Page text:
Tag Archives: free markets

#38 On unfair, necessary or different differences

Dear Jamie

You said “women are treated unfairly in overt and subtle ways”. That’s true. All groups are to different extents in different ways. And groups on average are different in preferences, while individuals are all over the map in terms of capability. This is a multi-level, fractured problem that can never be perfectly solved. Indeed by definition it will never be even satisfactorily solved, because you can’t solve all competing, fluid preferences at once.

You’ve kind of walked the line with the dichotomy I gave you before (free market vs enforced ideology). You say they should “die by the sword” but do it on a “level playing field”. It sounds like you’re advocating a regulated capitalist system if I were bring back the economic analogy. But I can’t see that working at all. The competing fluid preferences problem would be the least of your worries. You would be Continue reading #38 On unfair, necessary or different differences

#37 On free markets

Dear Mat,

Good questions. I guess I am being ideological, in the sense that it’s impossible not to be. I take it that more freedom for more people is better ex ante: that’s an ideology. But I claim it’s an open-ended ideology that can lead to more goals being explored in the future and even re-writing or discarding older goals. Hence I think — in a necessarily changing world — it’s a superior ideology to any static ideology (theocracy, communism, agrarian utopianism, etc.). We agree on this basic liberalism.  Do you see that as an ideology?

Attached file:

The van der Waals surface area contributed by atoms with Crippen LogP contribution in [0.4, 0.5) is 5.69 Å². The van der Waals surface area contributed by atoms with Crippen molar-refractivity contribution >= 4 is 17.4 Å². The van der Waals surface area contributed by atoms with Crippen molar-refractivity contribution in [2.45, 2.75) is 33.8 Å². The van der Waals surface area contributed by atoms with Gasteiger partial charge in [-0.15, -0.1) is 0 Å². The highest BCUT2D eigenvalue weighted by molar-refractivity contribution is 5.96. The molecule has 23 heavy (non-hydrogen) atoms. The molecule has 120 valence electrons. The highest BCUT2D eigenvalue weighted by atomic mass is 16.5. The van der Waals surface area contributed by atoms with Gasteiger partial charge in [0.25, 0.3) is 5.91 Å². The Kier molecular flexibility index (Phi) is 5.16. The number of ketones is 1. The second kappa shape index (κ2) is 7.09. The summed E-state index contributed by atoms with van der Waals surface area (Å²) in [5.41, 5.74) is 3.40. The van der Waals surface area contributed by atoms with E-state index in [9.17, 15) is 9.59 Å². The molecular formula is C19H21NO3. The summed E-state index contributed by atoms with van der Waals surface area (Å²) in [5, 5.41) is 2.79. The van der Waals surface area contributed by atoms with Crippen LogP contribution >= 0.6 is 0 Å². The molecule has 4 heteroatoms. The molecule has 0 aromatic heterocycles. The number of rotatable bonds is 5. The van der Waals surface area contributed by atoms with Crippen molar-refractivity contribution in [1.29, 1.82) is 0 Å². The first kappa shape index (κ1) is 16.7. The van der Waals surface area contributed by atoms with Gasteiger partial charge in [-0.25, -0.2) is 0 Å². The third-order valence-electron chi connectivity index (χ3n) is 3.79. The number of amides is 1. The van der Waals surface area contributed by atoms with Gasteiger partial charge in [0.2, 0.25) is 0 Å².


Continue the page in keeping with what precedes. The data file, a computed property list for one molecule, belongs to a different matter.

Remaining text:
I also like a  free market. It increases freedom, ratchets down people’s incentives to kill the shit out of each other, opens new options, etc. Obviously I think there should be some rules that prevent ruin or exploitation: contract laws, workers’ unions, punishment for white collar offences, no corporate welfare, etc. Capitalism with a human — neither male nor female — face. Continue reading #37 On free markets

#36 On freedom and equity

Dear Master F,

We should just deal quickly with this notion of “rigidity” but then I think we can move on. If I understand you correctly you call M/F rigid because it has a broadness and simplicity that makes it difficult to change or to cope with the subtleties.* Whereas I take rigid to mean something so precise so as to be either very useful when applied correctly or very unuseful (or damaging) when incorrectly applied. So the fact that the M/F categorisation is so rough and barely adds any information makes it unrigid in my view but rigid in yours. You used the word reliable, that’s more what I meant.

Our earlier letters spent a lot of time on science and physics and I worried about their asymmetry. You’d spend most of your time asking questions and I’d spend my time rattling off opinion. But we’re moving well into your territory, so I look forward to stumbling through with mostly questions. I used to be on the same page as you but Continue reading #36 On freedom and equity